Today, the Outcomes Clinic monitors more than 900 pediatric brain tumor survivors of all ages. The clinic is a multidisciplinary program designed to address long-term health and social issues for families and survivors of childhood brain tumors. Some of the post-treatment services provided by the Outcomes Clinic include:

  • MRI scans to monitor for tumor recurrences
  • intellectual function evaluation
  • endocrine evaluation and treatment
  • neurological assessments
  • psychosocial care
  • hearing and vision monitoring
  • ovarian dysfunction evaluation and treatment
  • motor function evaluation and physical therapy
  • complementary medicine

As a result of treatment for brain tumors, children may experience changes in their intellectual and motor function. Resources addressing these needs include the School Liaison Program and Back to School Program, which provide individualized services to ease children's transition back to school and maximize their ability to learn.

In addition to providing thorough and compassionate care, our Outcomes Clinic specialists conduct innovative survivorship research and provide continuing education for health care staff, patients and families.

For more information or to schedule an appointment, please call 617-632-2680.


Neurosurgery glossary



Acquired condition
condition that develops during childhood (as opposed to being present at birth)

injection of a special dye into the blood vessels to make them visible on X-ray films

Arteriovenous malformation
defect (often congenital) of blood vessels in the central nervous system, causing an abnormal “tangle” between the veins and arteries 

defect in, or absence of, an opening in the body (for example, aortic atresia—the absence of the normal valvular opening into the heart’s aorta)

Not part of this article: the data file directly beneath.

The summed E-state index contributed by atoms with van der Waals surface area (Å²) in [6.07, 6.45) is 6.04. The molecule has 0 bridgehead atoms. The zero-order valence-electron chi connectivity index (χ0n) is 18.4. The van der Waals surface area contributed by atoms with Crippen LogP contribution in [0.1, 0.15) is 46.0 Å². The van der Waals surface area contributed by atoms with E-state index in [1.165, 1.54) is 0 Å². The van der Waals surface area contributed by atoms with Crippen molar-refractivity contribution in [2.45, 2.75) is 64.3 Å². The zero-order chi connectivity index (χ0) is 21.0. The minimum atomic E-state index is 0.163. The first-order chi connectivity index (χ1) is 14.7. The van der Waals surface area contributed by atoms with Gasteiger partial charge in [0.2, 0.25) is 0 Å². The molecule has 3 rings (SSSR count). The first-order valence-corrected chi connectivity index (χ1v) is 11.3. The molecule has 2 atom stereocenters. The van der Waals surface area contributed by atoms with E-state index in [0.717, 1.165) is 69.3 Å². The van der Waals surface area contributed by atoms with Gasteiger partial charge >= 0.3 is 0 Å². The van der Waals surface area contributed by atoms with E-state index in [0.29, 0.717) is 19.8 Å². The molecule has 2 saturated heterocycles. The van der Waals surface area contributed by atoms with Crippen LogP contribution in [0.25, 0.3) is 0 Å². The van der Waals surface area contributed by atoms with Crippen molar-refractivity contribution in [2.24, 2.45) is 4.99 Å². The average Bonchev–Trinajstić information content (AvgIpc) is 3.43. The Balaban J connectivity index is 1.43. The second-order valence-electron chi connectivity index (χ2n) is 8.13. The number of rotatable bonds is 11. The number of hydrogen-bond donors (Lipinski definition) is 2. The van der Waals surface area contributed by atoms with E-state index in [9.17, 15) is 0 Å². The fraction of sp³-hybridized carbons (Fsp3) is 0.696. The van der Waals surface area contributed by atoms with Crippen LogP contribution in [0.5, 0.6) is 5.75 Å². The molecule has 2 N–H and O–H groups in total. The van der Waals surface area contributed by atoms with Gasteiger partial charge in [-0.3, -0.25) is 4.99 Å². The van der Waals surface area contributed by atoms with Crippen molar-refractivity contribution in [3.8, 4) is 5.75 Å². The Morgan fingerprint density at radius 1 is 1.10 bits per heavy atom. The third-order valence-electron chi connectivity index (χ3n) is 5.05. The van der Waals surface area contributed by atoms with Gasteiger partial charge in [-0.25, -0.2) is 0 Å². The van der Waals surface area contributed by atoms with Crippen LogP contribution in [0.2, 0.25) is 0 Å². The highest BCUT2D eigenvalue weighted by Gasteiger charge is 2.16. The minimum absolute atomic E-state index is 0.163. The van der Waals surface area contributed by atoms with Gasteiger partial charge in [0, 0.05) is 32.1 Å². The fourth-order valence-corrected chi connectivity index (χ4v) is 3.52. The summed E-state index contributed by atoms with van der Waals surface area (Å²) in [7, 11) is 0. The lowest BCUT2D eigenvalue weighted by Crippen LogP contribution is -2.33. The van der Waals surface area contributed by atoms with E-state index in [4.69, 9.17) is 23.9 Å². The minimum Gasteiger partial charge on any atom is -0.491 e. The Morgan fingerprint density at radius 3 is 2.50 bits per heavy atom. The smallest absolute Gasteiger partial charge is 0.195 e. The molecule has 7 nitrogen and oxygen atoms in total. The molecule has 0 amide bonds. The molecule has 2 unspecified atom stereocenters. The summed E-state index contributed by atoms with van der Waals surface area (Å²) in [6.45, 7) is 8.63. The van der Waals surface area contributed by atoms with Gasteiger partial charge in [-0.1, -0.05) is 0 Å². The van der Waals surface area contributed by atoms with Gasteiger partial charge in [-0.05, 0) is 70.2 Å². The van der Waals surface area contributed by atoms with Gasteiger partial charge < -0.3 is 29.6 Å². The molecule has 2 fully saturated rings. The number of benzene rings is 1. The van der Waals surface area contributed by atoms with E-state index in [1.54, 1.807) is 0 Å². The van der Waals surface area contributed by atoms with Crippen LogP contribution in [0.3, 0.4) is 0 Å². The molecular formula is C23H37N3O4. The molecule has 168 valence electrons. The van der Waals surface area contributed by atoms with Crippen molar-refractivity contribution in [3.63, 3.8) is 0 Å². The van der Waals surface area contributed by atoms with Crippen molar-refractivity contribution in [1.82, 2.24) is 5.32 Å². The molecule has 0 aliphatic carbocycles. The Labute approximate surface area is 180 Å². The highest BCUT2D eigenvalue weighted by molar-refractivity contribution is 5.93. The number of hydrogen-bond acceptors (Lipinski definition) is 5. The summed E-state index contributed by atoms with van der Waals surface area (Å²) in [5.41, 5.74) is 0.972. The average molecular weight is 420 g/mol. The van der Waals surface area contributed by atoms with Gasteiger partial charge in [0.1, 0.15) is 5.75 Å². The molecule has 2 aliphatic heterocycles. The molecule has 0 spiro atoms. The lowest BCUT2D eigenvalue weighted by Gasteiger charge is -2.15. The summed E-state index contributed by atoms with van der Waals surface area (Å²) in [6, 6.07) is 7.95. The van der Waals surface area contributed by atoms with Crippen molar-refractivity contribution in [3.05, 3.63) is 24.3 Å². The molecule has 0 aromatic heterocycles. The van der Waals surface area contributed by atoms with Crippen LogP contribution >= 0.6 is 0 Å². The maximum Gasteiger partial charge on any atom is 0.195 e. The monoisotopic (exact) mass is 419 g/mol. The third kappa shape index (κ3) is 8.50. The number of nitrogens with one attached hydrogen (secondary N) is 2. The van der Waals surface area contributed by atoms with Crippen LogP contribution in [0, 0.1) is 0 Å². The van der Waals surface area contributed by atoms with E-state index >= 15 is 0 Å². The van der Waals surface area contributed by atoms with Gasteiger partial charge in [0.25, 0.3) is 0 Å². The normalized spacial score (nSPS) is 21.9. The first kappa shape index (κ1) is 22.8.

Baclofen Pump
treatment for spasticity and pain caused by cerebral palsy. The pump, implanted by a neurosurgeon, delivers precisely measured dosages of the drug Baclofen directly to the child’s spinal fluid.

removal of a piece of tissue for sampling and analysis purposes

Blood-brain barrier
grouping of cells and blood vessels that acts as a protective shield between the brain and the blood flowing toward it


Cavernous malformation
congenital defect of the blood vessels in the central nervous system, creating a compact mass of lesions

Cerebrospinal fluid
clear fluid, produced in the ventricles (cavities) of the brain, that circulates throughout the brain and spinal cord, serving to nourish and cleanse the nervous system while cushioning it from trauma

Choroid plexus cauterization
procedure to treat hydrocephalus, using an electrical wire and minimally invasive surgical tools to burn away tissue in the brain's first and second ventricles and reduce production of cerebrospinal fluid

Clinical trial
research study designed to gather new information about specific conditions, treatments, diagnostics or devices

Computed Tomography (CT) 
non-invasive imaging method, using special X-ray technology to take detailed, three-dimensional pictures of bones, organs and other tissues

Congenital condition
condition that is present at birth

muscle shortening in the limbs, often occurring in neuromuscular conditions such as cerebral palsy


tear within the wall of a blood vessel; may also refer to spinal cord dissection, a tear in the spinal cord


leakage and accumulation of fluid (for example, a subdural effusion, the accumulation of cerebrospinal fluid or pus underneath the brain’s outer lining)

device (usually a small medical disk with attached wires) that transmits electric current to measure or record specific activity in the brain or other bodily tissue

Electroencephalography (EEG)
procedure that records and analyzes brain wave patterns through electrodes placed on the scalp, transmitting data to a computer

Endoscopic third ventriculostomy